Wednesday, February 06, 2008

Exeunt Omnes : Jason Tilley's India

Hallelujah! A miracle has happened. I have found a great new day-job! I am leaving Leamington Spa! I'm returning to the big, bad city of London!

I can hardly believe my luck. Although I have been happier here over the last few months than before, quitting Leamington for gainful employment is an opportunity I have to - and will - seize with both hands.

It has been a long time in coming. I have lost count of the number of jobs I have applied for over the past two years.

I became so desperate at one point last year that I foolishly enrolled with almost every headhunter and employment agency in London. All to no avail. Until now.

It could not have come at a better time. When I came back after Christmas, my dear flatmate Attila Szalo expressed a burning desire to jack in his job in Leamington to travel in India.

So I invited my old friend Jason Tilley, who has spent the past five years travelling and photographing on the sub-continent, round to talk about India with Attila.

(Incidentally, I selected 18 of Jason Tilley's brilliant images to display with this blog.

Jason's tales of travelling India were extraordinary and, in some cases, rather disturbing. For instance, a sleazy bloke spiked his drink in a bar and then followed him back to his room, resulting in a narrow escape.

I would absolutely love to travel in India, but, as when I went to Ecuador, I suspect I would spend a lot of time avoiding other Westerners.

Attila has put in his notice at work and leaves on 18 February and I hope to arrange a good send-off for him.

Then I shall leave about a month later. (My best efforts to tie up loose ends and negotiate a reduced notice period ended up meaning I was leaving in eight weeks rather than three months).

It is all a bit weird - rather unreal. I cannot get my head around it.

In order to help make better use of the next month, I have joined the nearby and expensive gym - Pure - right round the corner from the Leamington Garret.

It is 52.50 pounds sterling for a calendar month and I reckon I will have to use it at least a dozen times to get my money's worth out of it.

Easirt said than done as I am often only here three full evenings a week.

Today was my first day at the gym, so I got up at 6.20am and went for a swim before work; then went in and told everyone I was leaving; went down to London for a meeting; came back and returned to the gym.

Pure is a lovely gym, even if the human scenery is not quite as spectacular as on the streets of Belgravia (where I was this afternoon).

I like the swimming pool. It is as if the Leamington Garret has its own beautiful, private pool - just a minute's walk from the penthouse!

On the poetry front I have not made much progress. At the weekend I printed out 10 of last year's crop and have started editing them, but anything and everything distracted me.

Today, on the train back from London, it dawned on me that my valedictory appearance on BBC Coventry and Warwickshire is next week, and I had promised the station's poet laureate, the highly affable Jo Roberts, that I would write a poem about Coventry Precinct!

I started it but, having penned only two lines, started chatting to a friendly girl from Birmingham called Lydia who tried to convince me that Brum was an extremely welcoming place.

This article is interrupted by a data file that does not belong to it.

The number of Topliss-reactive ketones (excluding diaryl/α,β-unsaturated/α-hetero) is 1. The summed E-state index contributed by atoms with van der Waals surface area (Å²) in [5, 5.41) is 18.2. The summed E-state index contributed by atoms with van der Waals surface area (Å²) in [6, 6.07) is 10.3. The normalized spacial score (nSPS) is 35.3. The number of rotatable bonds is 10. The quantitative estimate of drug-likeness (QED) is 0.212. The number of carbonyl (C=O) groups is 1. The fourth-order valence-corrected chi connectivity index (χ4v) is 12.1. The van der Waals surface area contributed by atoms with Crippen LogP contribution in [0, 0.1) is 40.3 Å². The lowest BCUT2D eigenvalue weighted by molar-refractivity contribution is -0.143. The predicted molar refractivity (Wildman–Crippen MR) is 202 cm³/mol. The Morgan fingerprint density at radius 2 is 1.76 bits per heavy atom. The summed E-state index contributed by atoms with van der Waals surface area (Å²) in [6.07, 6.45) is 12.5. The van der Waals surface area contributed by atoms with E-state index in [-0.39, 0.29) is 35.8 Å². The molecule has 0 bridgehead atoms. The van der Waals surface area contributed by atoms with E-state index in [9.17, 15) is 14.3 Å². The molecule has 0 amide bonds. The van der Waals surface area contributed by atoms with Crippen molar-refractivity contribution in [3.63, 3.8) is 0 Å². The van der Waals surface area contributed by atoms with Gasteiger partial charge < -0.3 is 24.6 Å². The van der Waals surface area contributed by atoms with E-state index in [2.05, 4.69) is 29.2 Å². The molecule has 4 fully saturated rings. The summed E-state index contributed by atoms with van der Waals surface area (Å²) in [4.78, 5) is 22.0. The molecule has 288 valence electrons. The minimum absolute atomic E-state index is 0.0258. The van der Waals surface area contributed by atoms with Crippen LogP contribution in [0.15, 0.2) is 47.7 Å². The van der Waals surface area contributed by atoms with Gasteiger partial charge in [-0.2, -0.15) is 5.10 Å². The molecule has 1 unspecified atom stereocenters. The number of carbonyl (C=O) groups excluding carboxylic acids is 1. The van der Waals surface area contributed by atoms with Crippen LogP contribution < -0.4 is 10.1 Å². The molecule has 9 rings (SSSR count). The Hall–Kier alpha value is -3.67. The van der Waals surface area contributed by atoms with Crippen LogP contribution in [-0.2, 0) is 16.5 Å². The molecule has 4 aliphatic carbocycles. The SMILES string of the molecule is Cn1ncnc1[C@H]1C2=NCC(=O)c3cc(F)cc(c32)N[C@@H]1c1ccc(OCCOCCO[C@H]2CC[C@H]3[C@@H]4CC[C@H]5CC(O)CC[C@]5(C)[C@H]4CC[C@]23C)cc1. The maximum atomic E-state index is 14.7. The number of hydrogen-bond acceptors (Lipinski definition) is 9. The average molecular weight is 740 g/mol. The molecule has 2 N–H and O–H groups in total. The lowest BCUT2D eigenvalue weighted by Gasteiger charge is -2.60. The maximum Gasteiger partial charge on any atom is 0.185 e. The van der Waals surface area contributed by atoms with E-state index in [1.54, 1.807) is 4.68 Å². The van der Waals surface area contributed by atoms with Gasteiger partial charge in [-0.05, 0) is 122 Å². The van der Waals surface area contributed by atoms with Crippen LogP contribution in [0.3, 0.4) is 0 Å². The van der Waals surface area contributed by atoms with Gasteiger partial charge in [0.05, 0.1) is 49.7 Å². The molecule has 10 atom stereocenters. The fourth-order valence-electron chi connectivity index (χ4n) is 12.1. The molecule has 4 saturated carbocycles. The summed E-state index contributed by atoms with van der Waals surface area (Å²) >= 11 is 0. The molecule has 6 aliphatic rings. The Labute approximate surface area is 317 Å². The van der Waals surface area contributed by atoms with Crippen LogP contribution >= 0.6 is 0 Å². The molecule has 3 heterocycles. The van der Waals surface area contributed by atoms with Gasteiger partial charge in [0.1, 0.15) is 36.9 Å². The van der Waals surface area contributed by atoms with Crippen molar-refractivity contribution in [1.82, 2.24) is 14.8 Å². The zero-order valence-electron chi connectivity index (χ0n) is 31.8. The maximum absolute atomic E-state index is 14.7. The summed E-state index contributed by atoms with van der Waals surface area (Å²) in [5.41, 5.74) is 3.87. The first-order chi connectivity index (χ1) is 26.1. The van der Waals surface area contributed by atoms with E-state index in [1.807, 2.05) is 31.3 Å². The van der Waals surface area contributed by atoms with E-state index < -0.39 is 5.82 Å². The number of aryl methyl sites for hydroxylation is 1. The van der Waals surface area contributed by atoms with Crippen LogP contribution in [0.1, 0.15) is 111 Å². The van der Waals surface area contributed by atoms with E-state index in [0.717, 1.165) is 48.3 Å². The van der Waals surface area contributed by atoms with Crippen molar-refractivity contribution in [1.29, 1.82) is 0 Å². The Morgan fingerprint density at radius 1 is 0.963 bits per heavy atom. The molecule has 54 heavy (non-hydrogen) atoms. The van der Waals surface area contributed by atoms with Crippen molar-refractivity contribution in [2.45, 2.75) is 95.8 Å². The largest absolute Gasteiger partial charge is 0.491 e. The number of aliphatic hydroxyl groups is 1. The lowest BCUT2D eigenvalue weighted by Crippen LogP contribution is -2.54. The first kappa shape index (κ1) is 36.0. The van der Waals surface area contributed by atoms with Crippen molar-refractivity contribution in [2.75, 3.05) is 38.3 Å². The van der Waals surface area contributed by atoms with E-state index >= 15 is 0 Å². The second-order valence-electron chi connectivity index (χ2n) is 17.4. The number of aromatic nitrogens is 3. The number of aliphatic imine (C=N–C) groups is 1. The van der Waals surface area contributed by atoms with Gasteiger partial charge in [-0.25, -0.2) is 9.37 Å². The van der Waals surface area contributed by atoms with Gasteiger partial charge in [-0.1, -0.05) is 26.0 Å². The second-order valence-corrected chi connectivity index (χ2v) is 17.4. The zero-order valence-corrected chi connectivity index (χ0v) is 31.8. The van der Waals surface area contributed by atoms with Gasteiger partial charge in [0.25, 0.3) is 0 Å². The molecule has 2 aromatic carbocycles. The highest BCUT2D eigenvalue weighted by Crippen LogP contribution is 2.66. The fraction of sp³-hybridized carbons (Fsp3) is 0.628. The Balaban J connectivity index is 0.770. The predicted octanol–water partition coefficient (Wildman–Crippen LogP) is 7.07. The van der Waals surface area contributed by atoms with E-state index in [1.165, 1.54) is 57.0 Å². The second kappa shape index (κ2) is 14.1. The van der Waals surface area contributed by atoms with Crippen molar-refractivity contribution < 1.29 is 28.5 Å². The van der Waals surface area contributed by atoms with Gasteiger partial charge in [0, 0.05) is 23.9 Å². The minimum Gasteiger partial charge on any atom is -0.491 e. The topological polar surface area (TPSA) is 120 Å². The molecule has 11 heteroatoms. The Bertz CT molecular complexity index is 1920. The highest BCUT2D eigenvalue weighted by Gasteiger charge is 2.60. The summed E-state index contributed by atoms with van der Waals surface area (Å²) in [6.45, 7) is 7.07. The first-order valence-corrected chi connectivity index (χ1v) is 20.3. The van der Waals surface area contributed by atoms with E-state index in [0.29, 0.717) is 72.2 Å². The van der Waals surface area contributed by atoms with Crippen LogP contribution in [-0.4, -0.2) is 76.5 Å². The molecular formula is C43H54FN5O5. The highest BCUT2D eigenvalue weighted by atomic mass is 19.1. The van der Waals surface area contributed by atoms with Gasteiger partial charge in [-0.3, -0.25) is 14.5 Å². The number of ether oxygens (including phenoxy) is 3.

It occurred to me that she might be right. Perhaps, I should have lodged in Birmingham rather than Leamington Spa. (Too late now).

But I digress... I did not fancy having to find a new flatmate. Having had one good one (and one very bad one), I was not keen on playing Russian flat-lette once again. (The scar has not fully healed).

The Landlord - Mr Rigsby out of Rising Damp - has kindly agreed for me to stay on after Attila goes at no extra rent (after a wee verbal tussle).

Attila's charming sister and brother - Zsofi and Peter - are staying in the Leamington Garret at the moment which has greatly improved the quality of the food we are eating, and also caused the Garret to be cleaned in the nick of time for Mr Rigsby's visit.

It is late on Sunday night now and I have just returned to Leamington Garret to find that the bureaucrats on the local council have taken down the 9am to 6pm parking restriction signs and replaced them with 8am to 8pm ones. They have also removed the disabled parking.

The former means I will have to set off for work by 8am every day and then park the best part of a mile away from the Garret between 5.15pm and 8pm every night to prevent some Nazi contracted by the council giving me a parking ticket for parking outside my own home.

I am not even able to buy a residents' parking permit because this street, despite its many residents, has been classed as 'non-residential' by local authority morons!

As usual there was absolutely no warning of the impending change in regulation and no consultation. I really hate the local penpushers. And yet still I pay the council tax to bolster their fat wage packets.

Now it is quiet and cold in the Leamington Garret; almost ten-fifteen with only a few lights still in the block of flats. I can see no one walking around, or doing anything.

Attila is away, presumably in London, and his brother and sister have gone back to Hungary, after a successful stay.

I feel like I am in a numbed state of limbo at the moment. Yesterday I made a list of the things I needed to do before leaving Leamington on the morning of Thursday, 20 March.

It came to 52 items! After working away at it most of today, I have ticked off only four of them!